Mistakes, chatter, and showing up:

The more time we spend trying to build new things or get work that matters done, the more mistakes we are inevitable going to make.

I’ve come to realize that the key is to not let the chatter (both external and internal) about the mistakes and the stuff that is broken to get in the way of showing up every day with enthusiasm.

Every day, we get the opportunity to solve puzzles that involve continually prioritizing between fixing what’s broken, plugging short term gaps, and investing in the long term. We get to do this in our products, in our communities, in our families, and within ourselves.

We (and what we build) are always going to be work in progress. Once we accept that, it follows that the best thing we can do is to make the most of that opportunity and continue to earn it every day.

In the long run, it turns out that becoming is far more important than being.

(Via A Learning a Day)

Wow. That’s … not relatable for a lot of people, IT or otherwise.

My takeaways? Show up and learn from mistakes instead of letting them get in your way. If the rest applies, that’s gravy.

Laptop holding techniques in the office — Quartz at Work:

They walk among us in just about every office: People with their laptops open, bound for conference rooms and common areas, many keeping their devices ajar to avoid losing those precious few seconds of computer wake-up time.

While we cloak our phones in shock-proof plastic and their screens with tempered-glass shields, laptops rarely get similar protection. Considering these pieces of hardware are some of the most expensive items we work with, it’s a little shocking to see how cavalier we can be toward our one essential work device.

But since when has safety outweighed looking cool?

Over the past few weeks, we’ve been observing Quartzians in their natural habitat and have tried to make sense of their odd office rituals in porting their laptops from one meeting to the next. Here are some of our findings.

This is some silly fun. I know which one I am (“The Clutch”) and which I’d like to be (“The Vacationer”).

I’m working on improving my health. Lifehacker has what I think might be a useful post:

Where to Start When You Want to Optimize Your Health:

Exercise, any kind

You can run, lift weights, do yoga, take classes—there are tons of options. Any exercise is better than none, and if you’re feeling out of shape, try doing a little more than whatever you’re currently doing.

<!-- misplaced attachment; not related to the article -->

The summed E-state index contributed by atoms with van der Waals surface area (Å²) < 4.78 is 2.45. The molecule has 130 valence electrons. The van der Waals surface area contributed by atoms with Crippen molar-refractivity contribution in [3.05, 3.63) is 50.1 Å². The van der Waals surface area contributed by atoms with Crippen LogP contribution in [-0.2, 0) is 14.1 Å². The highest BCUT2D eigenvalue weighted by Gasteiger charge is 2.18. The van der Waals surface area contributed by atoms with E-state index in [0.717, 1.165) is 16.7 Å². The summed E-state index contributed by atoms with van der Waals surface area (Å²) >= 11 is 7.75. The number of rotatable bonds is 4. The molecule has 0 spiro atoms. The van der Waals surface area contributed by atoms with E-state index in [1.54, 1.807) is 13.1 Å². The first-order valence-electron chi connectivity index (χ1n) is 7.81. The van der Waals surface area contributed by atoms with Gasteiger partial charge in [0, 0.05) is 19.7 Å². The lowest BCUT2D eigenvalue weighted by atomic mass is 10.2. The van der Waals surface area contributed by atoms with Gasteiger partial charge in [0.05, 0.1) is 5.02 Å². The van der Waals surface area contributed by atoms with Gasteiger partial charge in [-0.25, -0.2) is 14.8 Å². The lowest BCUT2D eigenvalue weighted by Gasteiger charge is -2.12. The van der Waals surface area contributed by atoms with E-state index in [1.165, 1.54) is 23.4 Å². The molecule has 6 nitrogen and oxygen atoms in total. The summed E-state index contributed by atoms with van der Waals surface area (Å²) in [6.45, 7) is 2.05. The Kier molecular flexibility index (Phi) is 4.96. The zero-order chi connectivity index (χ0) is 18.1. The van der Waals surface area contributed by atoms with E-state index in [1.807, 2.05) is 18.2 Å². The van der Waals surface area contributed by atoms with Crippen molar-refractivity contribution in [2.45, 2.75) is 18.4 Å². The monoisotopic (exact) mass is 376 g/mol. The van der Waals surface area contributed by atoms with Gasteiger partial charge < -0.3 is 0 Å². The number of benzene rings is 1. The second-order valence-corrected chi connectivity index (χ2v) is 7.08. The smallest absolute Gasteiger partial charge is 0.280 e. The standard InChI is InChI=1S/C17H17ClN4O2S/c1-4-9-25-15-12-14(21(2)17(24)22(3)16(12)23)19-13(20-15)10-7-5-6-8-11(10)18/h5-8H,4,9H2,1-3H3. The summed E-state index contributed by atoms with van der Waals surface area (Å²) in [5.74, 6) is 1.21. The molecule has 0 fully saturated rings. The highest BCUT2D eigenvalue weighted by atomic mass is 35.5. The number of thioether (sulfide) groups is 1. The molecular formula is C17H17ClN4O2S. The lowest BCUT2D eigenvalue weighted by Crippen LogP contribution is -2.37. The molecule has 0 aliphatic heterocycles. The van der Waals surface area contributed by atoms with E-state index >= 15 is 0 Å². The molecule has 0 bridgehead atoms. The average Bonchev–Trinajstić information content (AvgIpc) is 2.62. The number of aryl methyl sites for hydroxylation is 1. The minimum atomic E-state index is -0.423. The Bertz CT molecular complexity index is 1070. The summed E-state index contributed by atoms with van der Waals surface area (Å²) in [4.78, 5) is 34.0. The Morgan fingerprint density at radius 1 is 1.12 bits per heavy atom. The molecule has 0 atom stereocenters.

A healthy week’s worth of exercise should include:

Some cardio
Some strength training

You might be a runner who gets in a few quick strength sessions, or a lifter who hops on the rower for a little cardio once or twice a week. Or maybe you play a sport that gives you a good mix of both in every practice.

If you’re new to everything, explore until you find something you love.

Here’s the problem: there is no form of exercise that I love.

I’m someone who played three sports in high school, played a bunch of intramural at uni, and even played soe semi-organized soccer and hockey (ice and roller blade) as an adult. I like to hike. I like to swim. I like to bike. I will lift weights or use a machine. I will hop on a treadmill.

Love enters into none of my exercise equation. I’ve never experienced any kind of “high” from exercise or sports. I even ran cross country for a hot minute in high school and stopped because it was such a slog and boring.

More sleep and less garbage food & stress – those I get behind whole heartedly.

jwz: Infocom:

Jason Scott just posted all of the Infocom source, which is glorious!

<TELL “The ” D ,GLASS-CASE ” is “> <TELL “open”>) (T <TELL “closed”>)> ) ( >> ) (<VERB? MUNG> )>>

Zarf summarizes:

“This material has been kicking around for a while now. If you search for articles about “the Infocom drive”, you’ll see some discussion from years past. Actually, don’t do that, it’s mostly old arguments that don’t need to be rehashed.

The point is that a great deal of historical information about Infocom has been preserved — but it’s not publicly archived. You can’t go research it anywhere. Nobody admits to having it, because it’s “proprietary IP”, and you’re not supposed to trade in that stuff because companies like Activision make the rules.

So when Jason puts this information online, he’s taking a stance. The stance is: history matters. Copyright is a balance between the rights of the owner to profit and the rights of the public to investigate, discuss, and increase the sphere of culture. Sometimes the balance needs a kick.

Quite possibly all these repositories will be served with takedown requests tomorrow. I’m downloading local copies for myself tonight, just in case.”

If you’re in a mirroring mood:

curl “https://api.github.com/users/historicalsource/repos?page=1&per_page=100″ | grep git_url | cut -d \” -f 4 | xargs -L1 git clone

Read on for a fun fact.